Full access
Jerald A. Brotzge, J. Wang, C. D. Thorncroft, E. Joseph, N. Bain, N. Bassill, N. Farruggio, J. M. Freedman, K. Hemker Jr., D. Johnston, E. Kane, S. McKim, S. D. Miller, J. R. Minder, P. Naple, S. Perez, James J. Schwab, M. J. Schwab, and J. Sicker

Abstract

The New York State Mesonet (NYSM) is a network of 126 standard environmental monitoring stations deployed statewide with an average spacing of 27 km. The primary goal of the NYSM is to provide high-quality weather data at high spatial and temporal scales to improve atmospheric monitoring and prediction, especially for extreme weather events. As compared with other statewide networks, the NYSM faced considerable deployment obstacles with New York’s complex terrain, forests, and very rural and urban areas; its wide range of weather extremes; and its harsh winter conditions. To overcome these challenges, the NYSM adopted a number of innovations unique among statewide monitoring systems, including 1) strict adherence to international siting standards and metadata documentation; 2) a hardened system design to facilitate continued operations during extreme, high-impact weather; 3) a station design optimized to monitor winter weather conditions; and 4) a camera installed at every site to aid situational awareness. The network was completed in spring of 2018 and provides data and products to a variety of sectors including weather monitoring and forecasting, emergency management, agriculture, transportation, utilities, and education. This paper focuses on the standard network of the NYSM and reviews the network siting, site configuration, sensors, site communications and power, network operations and maintenance, data quality control, and dissemination. A few example analyses are shown that highlight the benefits of the NYSM.

Restricted access
I. A. Renfrew, R. S. Pickart, K. Våge, G. W. K. Moore, T. J. Bracegirdle, A. D. Elvidge, E. Jeansson, T. Lachlan-Cope, L. T. McRaven, L. Papritz, J. Reuder, H. Sodemann, A. Terpstra, S. Waterman, H. Valdimarsson, A. Weiss, M. Almansi, F. Bahr, A. Brakstad, C. Barrell, J. K. Brooke, B. J. Brooks, I. M. Brooks, M. E. Brooks, E. M. Bruvik, C. Duscha, I. Fer, H. M. Golid, M. Hallerstig, I. Hessevik, J. Huang, L. Houghton, S. Jónsson, M. Jonassen, K. Jackson, K. Kvalsund, E. W. Kolstad, K. Konstali, J. Kristiansen, R. Ladkin, P. Lin, A. Macrander, A. Mitchell, H. Olafsson, A. Pacini, C. Payne, B. Palmason, M. D. Pérez-Hernández, A. K. Peterson, G. N. Petersen, M. N. Pisareva, J. O. Pope, A. Seidl, S. Semper, D. Sergeev, S. Skjelsvik, H. Søiland, D. Smith, M. A. Spall, T. Spengler, A. Touzeau, G. Tupper, Y. Weng, K. D. Williams, X. Yang, and S. Zhou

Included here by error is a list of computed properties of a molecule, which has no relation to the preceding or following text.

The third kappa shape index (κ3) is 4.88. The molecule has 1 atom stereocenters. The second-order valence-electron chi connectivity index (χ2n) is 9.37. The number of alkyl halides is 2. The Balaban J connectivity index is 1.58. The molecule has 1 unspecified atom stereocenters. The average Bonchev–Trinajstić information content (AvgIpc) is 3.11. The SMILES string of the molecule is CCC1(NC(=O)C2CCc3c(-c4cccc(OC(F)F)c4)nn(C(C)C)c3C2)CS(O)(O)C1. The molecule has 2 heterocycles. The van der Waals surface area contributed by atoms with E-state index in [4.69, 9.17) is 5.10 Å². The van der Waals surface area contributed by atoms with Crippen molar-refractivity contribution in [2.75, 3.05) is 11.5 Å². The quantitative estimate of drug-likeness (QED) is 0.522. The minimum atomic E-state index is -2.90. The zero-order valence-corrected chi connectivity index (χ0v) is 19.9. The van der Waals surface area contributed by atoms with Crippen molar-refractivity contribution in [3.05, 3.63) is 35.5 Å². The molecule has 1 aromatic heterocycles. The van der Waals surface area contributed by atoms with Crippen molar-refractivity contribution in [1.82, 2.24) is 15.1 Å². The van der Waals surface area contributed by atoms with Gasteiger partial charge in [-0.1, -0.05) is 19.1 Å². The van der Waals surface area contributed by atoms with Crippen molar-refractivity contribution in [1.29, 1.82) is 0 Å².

Abstract

The Iceland Greenland Seas Project (IGP) is a coordinated atmosphere–ocean research program investigating climate processes in the source region of the densest waters of the Atlantic meridional overturning circulation. During February and March 2018, a field campaign was executed over the Iceland and southern Greenland Seas that utilized a range of observing platforms to investigate critical processes in the region, including a research vessel, a research aircraft, moorings, sea gliders, floats, and a meteorological buoy. A remarkable feature of the field campaign was the highly coordinated deployment of the observing platforms, whereby the research vessel and aircraft tracks were planned in concert to allow simultaneous sampling of the atmosphere, the ocean, and their interactions. This joint planning was supported by tailor-made convection-permitting weather forecasts and novel diagnostics from an ensemble prediction system. The scientific aims of the IGP are to characterize the atmospheric forcing and the ocean response of coupled processes; in particular, cold-air outbreaks in the vicinity of the marginal ice zone and their triggering of oceanic heat loss, and the role of freshwater in the generation of dense water masses. The campaign observed the life cycle of a long-lasting cold-air outbreak over the Iceland Sea and the development of a cold-air outbreak over the Greenland Sea. Repeated profiling revealed the immediate impact on the ocean, while a comprehensive hydrographic survey provided a rare picture of these subpolar seas in winter. A joint atmosphere–ocean approach is also being used in the analysis phase, with coupled observational analysis and coordinated numerical modeling activities underway.

Open access